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Emily Jane White evokes melancholy nostalgia 

Wednesday, Apr 28 2010
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Emily Jane White has a sorrowful singing voice that evokes feelings of long-forgotten, foggy memories. She offers a sense of nostalgia through those somber vocals. The acoustic-guitar strummer, who occasionally lives in San Francisco, crashes in Santa Rosa when not on tour. As of late, she's been performing nearly nonstop in support of her newest album, Victorian America, out this week on Milan Records.

White penned Victorian America's lush compositions from her apartments in San Francisco and Oakland and at the Apple Farm in Philo, where she once worked for a few months. Her lyrics touch on government corruption, personal relationships, and obscure artistic references. "A Shot Rang Out," a soft, finger-plucked tune, refers to the death of a close friend, the first person who convinced her to start writing music. The album's dreamy standout, "Ghost of a Horse," based on a failed relationship, opens delicately with bare piano and the slightest hint of tinkling chimes. Another highlight, the heartbreaking and unconventionally structured "Stairs," is about poet Edna St. Vincent Millay, who died after falling down a set of stairs. The song repeats the refrain "Mama don't leave, mama don't stay, we don't know what game to play" above a thumping bass drum quickly silenced as White tells the story of the poet's death.

Despite White's heavy lyrics, her music remains subtle, with folk guitar lines backed by lilting cello and violin. The juxtaposition of coolly sweet melodies and darker stories was unintentional. "I think those components are naturally there," she says. "I was just trying to express everything in my own voice."

Her sophomore effort, a follow-up to the well-received 2007 album Dark Undercoat, is actually more of a debut album for all intents and purposes, White says. "That first record was really basic. I never had any intention of doing anything with it, so it sounds like demos. It had timing problems, and my voice was out of tune ... which I actually kind of like." She adds, "I worked on [Victorian America] with my band. It was a year of recording." While White is the main songwriter behind her music, the members of her band — Ross Harris on drums, Henry Nagle on guitar, Jen Grady on cello, Carey Lamprecht on violin, and Jake Mann on bass — collaborate on some of the more complex arrangements.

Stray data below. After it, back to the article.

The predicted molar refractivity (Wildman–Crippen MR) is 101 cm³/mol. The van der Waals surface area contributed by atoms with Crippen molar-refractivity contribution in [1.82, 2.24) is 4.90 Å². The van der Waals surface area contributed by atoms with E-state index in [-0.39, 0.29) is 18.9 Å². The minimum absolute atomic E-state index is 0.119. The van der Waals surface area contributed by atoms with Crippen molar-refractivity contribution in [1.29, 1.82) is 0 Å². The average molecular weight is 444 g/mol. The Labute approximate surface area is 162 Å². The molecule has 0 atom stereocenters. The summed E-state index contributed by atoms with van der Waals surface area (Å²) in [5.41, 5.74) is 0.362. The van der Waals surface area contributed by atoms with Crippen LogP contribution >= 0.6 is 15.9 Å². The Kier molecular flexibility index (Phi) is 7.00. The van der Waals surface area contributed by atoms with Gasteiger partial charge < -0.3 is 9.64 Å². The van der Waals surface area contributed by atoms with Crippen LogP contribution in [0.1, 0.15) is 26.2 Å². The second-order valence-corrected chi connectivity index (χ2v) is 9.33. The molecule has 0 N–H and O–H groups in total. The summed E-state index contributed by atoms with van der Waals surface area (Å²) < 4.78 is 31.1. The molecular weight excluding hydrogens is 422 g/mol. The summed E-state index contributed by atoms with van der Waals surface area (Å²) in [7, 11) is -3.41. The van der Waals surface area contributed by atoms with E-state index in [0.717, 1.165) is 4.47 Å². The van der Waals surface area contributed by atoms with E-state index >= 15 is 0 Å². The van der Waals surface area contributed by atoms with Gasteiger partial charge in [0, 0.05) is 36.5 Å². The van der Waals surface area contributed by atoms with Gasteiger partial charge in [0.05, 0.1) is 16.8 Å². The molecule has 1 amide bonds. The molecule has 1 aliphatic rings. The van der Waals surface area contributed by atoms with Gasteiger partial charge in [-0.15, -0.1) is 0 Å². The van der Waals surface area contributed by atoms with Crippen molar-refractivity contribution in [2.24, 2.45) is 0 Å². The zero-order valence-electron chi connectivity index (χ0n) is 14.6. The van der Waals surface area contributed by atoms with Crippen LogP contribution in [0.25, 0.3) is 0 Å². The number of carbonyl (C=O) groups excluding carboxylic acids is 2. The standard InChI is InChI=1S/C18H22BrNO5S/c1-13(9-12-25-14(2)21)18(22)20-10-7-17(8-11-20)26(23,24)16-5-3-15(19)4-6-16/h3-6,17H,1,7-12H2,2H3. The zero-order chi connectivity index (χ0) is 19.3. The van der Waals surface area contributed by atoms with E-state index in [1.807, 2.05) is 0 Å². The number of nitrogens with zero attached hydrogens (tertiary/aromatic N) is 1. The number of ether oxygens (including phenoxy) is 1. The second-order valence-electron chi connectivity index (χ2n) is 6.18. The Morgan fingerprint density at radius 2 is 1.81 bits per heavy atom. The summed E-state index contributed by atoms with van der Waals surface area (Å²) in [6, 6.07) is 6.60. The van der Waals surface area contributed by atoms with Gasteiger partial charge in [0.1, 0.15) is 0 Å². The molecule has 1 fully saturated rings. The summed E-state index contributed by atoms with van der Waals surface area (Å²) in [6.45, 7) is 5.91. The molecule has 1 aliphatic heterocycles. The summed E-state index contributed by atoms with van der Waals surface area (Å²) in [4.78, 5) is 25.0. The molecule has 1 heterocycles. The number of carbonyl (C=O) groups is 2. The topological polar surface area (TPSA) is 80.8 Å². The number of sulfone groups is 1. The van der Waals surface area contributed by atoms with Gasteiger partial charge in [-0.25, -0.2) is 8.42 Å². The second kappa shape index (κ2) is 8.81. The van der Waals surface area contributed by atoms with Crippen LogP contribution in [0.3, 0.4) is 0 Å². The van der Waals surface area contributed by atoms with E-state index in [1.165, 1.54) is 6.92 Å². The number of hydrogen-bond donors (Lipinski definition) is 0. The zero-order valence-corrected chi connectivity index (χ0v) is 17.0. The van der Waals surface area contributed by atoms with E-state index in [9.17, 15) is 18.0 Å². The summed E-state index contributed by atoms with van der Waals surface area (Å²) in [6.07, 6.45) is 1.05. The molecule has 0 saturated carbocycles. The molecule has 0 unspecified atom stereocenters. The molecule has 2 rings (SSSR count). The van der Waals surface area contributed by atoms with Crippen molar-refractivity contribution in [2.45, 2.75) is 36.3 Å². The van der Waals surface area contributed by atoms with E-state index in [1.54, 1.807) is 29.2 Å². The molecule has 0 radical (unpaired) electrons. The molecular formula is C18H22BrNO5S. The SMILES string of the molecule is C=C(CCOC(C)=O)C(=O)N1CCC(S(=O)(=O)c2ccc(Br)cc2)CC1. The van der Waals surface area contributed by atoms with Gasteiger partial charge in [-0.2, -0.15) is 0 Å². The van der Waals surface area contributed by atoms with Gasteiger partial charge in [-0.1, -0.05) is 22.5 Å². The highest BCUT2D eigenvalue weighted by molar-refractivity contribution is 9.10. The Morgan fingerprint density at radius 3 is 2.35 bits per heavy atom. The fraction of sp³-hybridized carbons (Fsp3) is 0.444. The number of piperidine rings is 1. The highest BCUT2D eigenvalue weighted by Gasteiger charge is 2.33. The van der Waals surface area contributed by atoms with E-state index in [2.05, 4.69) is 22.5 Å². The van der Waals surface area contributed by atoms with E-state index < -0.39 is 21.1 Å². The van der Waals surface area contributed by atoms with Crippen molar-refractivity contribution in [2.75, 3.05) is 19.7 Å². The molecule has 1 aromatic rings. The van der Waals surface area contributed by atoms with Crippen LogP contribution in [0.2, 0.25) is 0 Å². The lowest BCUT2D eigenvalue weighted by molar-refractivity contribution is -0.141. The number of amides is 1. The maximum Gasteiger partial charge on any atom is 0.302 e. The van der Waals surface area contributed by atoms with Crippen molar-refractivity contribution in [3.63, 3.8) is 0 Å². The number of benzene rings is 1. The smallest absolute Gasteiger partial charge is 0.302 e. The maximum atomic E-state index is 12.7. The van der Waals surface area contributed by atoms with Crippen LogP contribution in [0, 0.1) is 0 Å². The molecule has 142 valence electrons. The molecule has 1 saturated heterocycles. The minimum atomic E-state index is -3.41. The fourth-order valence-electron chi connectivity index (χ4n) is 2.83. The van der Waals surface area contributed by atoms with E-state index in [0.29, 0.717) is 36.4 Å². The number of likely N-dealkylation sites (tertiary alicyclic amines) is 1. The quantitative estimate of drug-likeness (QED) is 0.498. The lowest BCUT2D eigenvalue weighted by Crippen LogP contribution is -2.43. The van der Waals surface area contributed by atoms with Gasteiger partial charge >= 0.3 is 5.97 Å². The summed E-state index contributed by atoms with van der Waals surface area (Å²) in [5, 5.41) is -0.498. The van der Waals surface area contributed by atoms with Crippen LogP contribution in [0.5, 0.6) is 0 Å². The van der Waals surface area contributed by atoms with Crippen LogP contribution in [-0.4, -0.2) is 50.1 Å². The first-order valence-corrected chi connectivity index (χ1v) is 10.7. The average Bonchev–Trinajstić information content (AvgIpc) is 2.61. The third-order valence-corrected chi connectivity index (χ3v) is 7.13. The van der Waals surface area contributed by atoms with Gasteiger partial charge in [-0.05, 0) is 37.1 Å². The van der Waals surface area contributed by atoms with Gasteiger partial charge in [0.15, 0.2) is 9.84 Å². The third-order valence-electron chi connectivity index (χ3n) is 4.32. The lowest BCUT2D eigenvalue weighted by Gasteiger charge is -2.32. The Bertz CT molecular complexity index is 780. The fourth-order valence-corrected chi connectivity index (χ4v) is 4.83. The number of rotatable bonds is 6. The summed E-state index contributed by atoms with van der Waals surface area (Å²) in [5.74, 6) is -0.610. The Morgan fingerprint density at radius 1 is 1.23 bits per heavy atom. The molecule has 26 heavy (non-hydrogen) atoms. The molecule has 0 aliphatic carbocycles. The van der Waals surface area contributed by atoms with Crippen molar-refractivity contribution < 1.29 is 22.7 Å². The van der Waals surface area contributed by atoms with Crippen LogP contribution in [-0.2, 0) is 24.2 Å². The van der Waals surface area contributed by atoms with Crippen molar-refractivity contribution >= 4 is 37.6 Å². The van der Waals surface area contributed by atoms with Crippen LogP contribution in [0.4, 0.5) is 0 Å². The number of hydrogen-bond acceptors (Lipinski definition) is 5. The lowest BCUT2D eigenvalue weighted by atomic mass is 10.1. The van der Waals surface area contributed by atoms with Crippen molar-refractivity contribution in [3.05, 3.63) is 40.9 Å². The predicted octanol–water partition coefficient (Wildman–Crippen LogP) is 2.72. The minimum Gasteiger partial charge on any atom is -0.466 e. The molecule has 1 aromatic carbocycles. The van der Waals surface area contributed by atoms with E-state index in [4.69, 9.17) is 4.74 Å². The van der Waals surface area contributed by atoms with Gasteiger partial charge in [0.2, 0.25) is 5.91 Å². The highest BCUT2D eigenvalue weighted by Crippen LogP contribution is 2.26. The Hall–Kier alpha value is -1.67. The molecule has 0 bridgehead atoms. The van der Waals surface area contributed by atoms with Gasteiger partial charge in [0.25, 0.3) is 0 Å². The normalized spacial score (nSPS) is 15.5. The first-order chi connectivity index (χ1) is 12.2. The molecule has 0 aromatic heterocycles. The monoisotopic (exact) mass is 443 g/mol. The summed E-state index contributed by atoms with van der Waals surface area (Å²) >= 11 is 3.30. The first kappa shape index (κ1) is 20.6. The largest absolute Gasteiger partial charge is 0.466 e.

Growing up in the blue-collar Northern California coastal town of Fort Bragg, White began playing music at age 5, though she found the piano lessons instigated by her parents a bit of a struggle. "I detested reading music because it was a boring exercise, so I stopped, then picked up improv piano at 12," she says.

White's father, a merchant mariner for 30 years who also studied classical guitar, taught her guitar chords. She wrote her first song at 16 on piano, but can't remember what it sounded like. It may have been influenced by her musical interests at the time, which were mainly those of her parents: Patsy Cline, Frank Sinatra, Janis Joplin. "I grew up in a rural, isolated area, and had no access to music," she explains.

These days, White listens to a lot of iconic singer-songwriters, people like Nick Cave and PJ Harvey. Her own music has a Cat Power and Charlotte Gainsbourg quality — she also resembles these women somewhat, with her doe eyes and long, hippie hair — though she's loath to recognize any particular influence on her songs. Instead, White focuses on highly personalized lyrics that drag raw emotions to the forefront of her music, forcing listeners to confront their own forgotten ghosts, by osmosis.

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Emily Savage

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